Mother’s vow for E.coli ‘justice’

Mason JonesMason Jones died during the E. coli outbreak in south Wales in 2005
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The mother of a five-year-old boy who died in Wales’ biggest E. coli outbreak has vowed to fight for justice for him as the inquest into his death is held.

Mason Jones, from Deri, near Bargoed, Rhymney Valley, died during the 2005 food poisoning outbreak in south Wales.

Sharon Mills spoke ahead of the hearing in Newport, which is expected to last for two days.

About 160 people became seriously ill before the outbreak was declared at an end in December 2005.

The first cases of E.coli were reported in September 2005.

A butcher, William Tudor, of Cowbridge, Vale of Glamorgan, was jailed for 12 months for supplying the infected meat.

The source of the outbreak was traced to William Tudor’s Bridgend-based food supplier John Tudor & Son.

The business had a contract to supply cooked meats for school dinners at primary schools across south Wales.

William Tudor admitted placing unsafe food on the market and failing to protect food from risk of contamination at John Tudor & Son of Bridgend.

“Whatever the outcome of this inquest, it’s never going to change anything for myself and my family… I just want justice for my son”

Sharon Mills Mason Jones’s mother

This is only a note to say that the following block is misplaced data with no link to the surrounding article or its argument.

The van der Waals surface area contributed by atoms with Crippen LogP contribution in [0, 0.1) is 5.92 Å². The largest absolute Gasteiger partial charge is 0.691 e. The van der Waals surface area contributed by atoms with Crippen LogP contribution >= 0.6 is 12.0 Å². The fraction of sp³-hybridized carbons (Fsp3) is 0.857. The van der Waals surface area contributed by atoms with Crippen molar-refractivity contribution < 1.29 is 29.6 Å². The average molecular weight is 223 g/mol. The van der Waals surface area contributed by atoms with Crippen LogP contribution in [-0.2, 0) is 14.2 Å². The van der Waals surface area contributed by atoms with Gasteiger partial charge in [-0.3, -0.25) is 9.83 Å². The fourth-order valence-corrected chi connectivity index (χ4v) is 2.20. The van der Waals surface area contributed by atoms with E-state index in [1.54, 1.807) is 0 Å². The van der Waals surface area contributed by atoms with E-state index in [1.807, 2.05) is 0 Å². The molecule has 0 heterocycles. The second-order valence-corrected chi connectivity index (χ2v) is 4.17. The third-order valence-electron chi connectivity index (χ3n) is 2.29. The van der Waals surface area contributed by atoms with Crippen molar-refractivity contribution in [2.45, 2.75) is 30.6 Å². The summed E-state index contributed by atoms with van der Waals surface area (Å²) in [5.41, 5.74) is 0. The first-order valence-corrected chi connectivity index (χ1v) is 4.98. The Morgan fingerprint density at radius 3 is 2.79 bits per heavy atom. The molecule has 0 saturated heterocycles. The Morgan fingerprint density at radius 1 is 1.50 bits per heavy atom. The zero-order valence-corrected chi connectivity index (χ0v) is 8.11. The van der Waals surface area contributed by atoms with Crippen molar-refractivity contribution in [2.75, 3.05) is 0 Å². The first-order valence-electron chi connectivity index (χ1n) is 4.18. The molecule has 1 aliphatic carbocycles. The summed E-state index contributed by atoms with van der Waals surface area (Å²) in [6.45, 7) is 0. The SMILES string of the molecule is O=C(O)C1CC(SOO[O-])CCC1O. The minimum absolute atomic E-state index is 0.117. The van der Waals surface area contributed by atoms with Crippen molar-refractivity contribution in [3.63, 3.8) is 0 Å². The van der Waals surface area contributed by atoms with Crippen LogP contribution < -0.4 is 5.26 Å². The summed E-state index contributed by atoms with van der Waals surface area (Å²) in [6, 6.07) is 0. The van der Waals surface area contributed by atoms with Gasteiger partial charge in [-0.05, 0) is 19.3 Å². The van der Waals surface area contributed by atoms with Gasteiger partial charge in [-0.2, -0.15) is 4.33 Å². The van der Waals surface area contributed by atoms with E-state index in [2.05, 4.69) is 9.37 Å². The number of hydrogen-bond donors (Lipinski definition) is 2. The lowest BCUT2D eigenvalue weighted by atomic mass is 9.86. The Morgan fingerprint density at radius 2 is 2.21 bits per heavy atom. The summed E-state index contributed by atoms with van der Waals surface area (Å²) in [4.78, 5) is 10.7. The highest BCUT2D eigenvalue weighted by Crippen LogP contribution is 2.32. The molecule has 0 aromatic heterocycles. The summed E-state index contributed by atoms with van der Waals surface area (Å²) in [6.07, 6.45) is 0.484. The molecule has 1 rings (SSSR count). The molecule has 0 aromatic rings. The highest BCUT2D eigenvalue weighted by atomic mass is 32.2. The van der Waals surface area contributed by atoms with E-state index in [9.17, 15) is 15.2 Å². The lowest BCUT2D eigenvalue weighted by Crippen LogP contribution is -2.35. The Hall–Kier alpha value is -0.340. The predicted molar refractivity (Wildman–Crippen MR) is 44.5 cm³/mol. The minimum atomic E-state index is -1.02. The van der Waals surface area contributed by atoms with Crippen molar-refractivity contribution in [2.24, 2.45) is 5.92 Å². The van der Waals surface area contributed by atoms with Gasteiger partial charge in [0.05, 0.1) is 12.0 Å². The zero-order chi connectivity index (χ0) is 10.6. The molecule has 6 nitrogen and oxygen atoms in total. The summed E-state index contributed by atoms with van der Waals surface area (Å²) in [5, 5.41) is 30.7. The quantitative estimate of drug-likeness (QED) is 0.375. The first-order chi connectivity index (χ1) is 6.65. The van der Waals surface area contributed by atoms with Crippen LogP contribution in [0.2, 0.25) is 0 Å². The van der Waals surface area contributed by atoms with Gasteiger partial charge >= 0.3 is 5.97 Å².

He was sentenced to a year’s imprisonment in September 2007.

A public inquiry into the outbreak was held in 2008.

Ms Jones said: “Sadly, whatever the outcome of this inquest, it’s never going to change anything for myself and my family but I just want justice for my son.

“There have been changes made which I’m so proud to say is down to my son’s memory but there’s still so much more to be done.

“There’s been the consultation for the separation of raw and cooked meats, there’s been the food hygiene rating system which was rolled out in September so there has been improvements.

“But E. coli such a deadly bacteria, it’s not going to go away and there’s still a heck of a lot more to be learned.

“The inquest may come to an end in the next few days, but the fight is to stop this bacteria getting into the food chain.

“I’m not going away and I’m going to carry on fighting. I’m determined not to let my son have died in vain.”

The inquest will beheld at Newport Civic Centre.

This article is from the BBC News website. © British Broadcasting Corporation, The BBC is not responsible for the content of external internet sites.

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